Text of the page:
Armenian Prime Minister Nikol Pashinyan said that the delimitation of the Armenia-Azerbaijan border will not resolve the Artsakh conflict in a June 13 interview.
“The commission for border delimitation has nothing to do with the Nagorno-Karabakh (Artsakh) issue,” Pashinyan said during an English-language interview with Al Jazeera during an official visit to Qatar, calling the settlement of the conflict the “most important and urgent issue between Armenia and Azerbaijan for peace in our region.”
He expressed his “hope that we will be able to establish diplomatic relations and open the border between Armenia and Azerbaijan, which is closed for 30 years.”
In addition to border delimitation and demarcation, Pashinyan identified the normalization of bilateral relations and the opening of regional transport and communication links as the “three tracks” between Armenia and Azerbaijan that are not connected to the Artsakh conflict.
Armenia and Azerbaijan have been engaged in ongoing negotiations toward a peace treaty for the past six months. The peace agreement will include mutual recognition of each other’s sovereignty and territorial integrity, according to a set of principles proposed by Azerbaijan and accepted by Armenia. Armenia has also said that securing the rights and freedoms of the Armenian population of Artsakh is fundamental to a peace treaty.
Yet Azerbaijani President Ilham Aliyev has repeatedly stated that the Artsakh conflict has been resolved. Following the first meeting of a bilateral commission to demarcate the Armenia-Azerbaijan border on May 24, Aliyev said that the border demarcation process will recognize Azerbaijan’s sovereignty over Artsakh.
“It automatically puts an end to the territorial claims made against Azerbaijan by revanchist, fascist forces in Armenia, because if we define the borders, what kind of ‘Nagorno-Karabakh’ status can we talk about?” Aliyev told the press on May 27. “This is the territory of Azerbaijan, and the whole world accepts it. Therefore, the first meeting of the commissions on the delimitation of the Azerbaijani-Armenian border is of great importance.”
Pashinyan and Aliyev agreed to create a trilateral commission to demarcate and delimit the Armenia-Azerbaijan border during a November 26 summit in Sochi hosted by Russian President Vladimir Putin. However, the commission was not launched until the spring, following a trilateral meeting with European Council President Charles Michel in Brussels on May 23.
Armenian deputy prime minister Mher Grigoryan and his Azerbaijani counterpart Shahin Mustafayev were appointed the heads of the commission and held their first meeting on May 24 at an undisclosed location along the Armenia-Azerbaijan border. The commission heads agreed to hold a second meeting in Moscow and a third meeting in Brussels.
During the interview with Al Jazeera, Pashinyan also responded to Aliyev’s repeated call for the establishment of a corridor free of passport or customs controls connecting Azerbaijan to its exclave the Nakhichevan Autonomous Republic.
“The narrative of the wording of a so-called corridor is unacceptable for us. It is a red line for us,” Pashinyan said. “We have one corridor in our region, and this is the Lachin corridor connecting Nagorno-Karabakh with Armenia.”
The trilateral group working on opening transport and communication links held its first meeting in six months on June 3. Grigoryan, Mustafayev and Russian deputy prime minister Alexei Overchuk “discussed and coordinated positions on borders, customs and other types of control, as well as safe travel by residents, vehicles and cargo on automobiles and railroads.”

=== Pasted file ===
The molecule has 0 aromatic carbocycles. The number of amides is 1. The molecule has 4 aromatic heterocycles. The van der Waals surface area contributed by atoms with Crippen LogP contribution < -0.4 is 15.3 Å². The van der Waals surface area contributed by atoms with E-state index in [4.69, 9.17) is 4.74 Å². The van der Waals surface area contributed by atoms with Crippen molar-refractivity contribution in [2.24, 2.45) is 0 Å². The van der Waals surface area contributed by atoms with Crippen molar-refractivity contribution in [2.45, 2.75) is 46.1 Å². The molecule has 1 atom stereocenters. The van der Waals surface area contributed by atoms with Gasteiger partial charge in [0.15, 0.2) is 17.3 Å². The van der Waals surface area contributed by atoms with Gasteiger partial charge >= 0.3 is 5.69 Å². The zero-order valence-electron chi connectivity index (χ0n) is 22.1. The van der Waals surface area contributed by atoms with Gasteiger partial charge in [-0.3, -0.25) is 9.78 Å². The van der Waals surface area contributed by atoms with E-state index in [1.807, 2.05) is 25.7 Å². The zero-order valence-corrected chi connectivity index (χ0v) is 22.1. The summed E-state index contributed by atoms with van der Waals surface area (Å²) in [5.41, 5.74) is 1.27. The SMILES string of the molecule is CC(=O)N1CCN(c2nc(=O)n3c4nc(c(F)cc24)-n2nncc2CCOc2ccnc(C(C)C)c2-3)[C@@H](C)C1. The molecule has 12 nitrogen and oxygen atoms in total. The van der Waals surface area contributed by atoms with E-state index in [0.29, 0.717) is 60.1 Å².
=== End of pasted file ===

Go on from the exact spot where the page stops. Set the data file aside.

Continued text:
While commenting on the meeting one week later, Russian Foreign Minister Sergey Lavrov said that the control process governing the highway route connecting Azerbaijan and Nakhichevan will be “simplified.”
“The railway route has been agreed upon. Now they are close to agreement on the highway route and the control process there to be established. It will be simplified but certainly based on the recognition of the sovereignty of Armenian territory. There can be no ambiguities here,” Lavrov said during a joint press conference following a meeting with his Armenian counterpart Ararat Mirzoyan in Yerevan.
Aliyev has repeatedly called for the creation of a Zangezur corridor. On the morning of a December 14 trilateral meeting in Brussels hosted by Michel, Aliyev said that the Zangezur corridor should operate similarly to the Lachin corridor connecting Armenia and Artsakh. Russian peacekeepers have been deployed along the Lachin corridor since the signature of the November 9, 2020 ceasefire declaration to guarantee secure passage between Armenia and Artsakh.
While speaking with the press on May 27, Aliyev said that while “Armenia has always tried to prevent” the opening of the Zangezur corridor, the outcome of the trilateral meeting in Brussels endorsed its launch.
The statement released after the meeting stated that the leaders had “agreed on the principles governing transit between western Azerbaijan and Nakhichevan, and between different parts of Armenia via Azerbaijan” regarding “border administration, security, land fees but also customs in the context of international transport” without identifying what those principles are.
On May 31, Michel’s spokesperson released a statement clarifying the position of the European Council.
“Connectivity was specifically discussed in Brussels on May 22 to advance opportunities for unblocking the region. In this context, both parties confirmed there were no extraterritorial claims with regard to future transport infrastructure. Speculation to the contrary is regrettable,” the statement reads.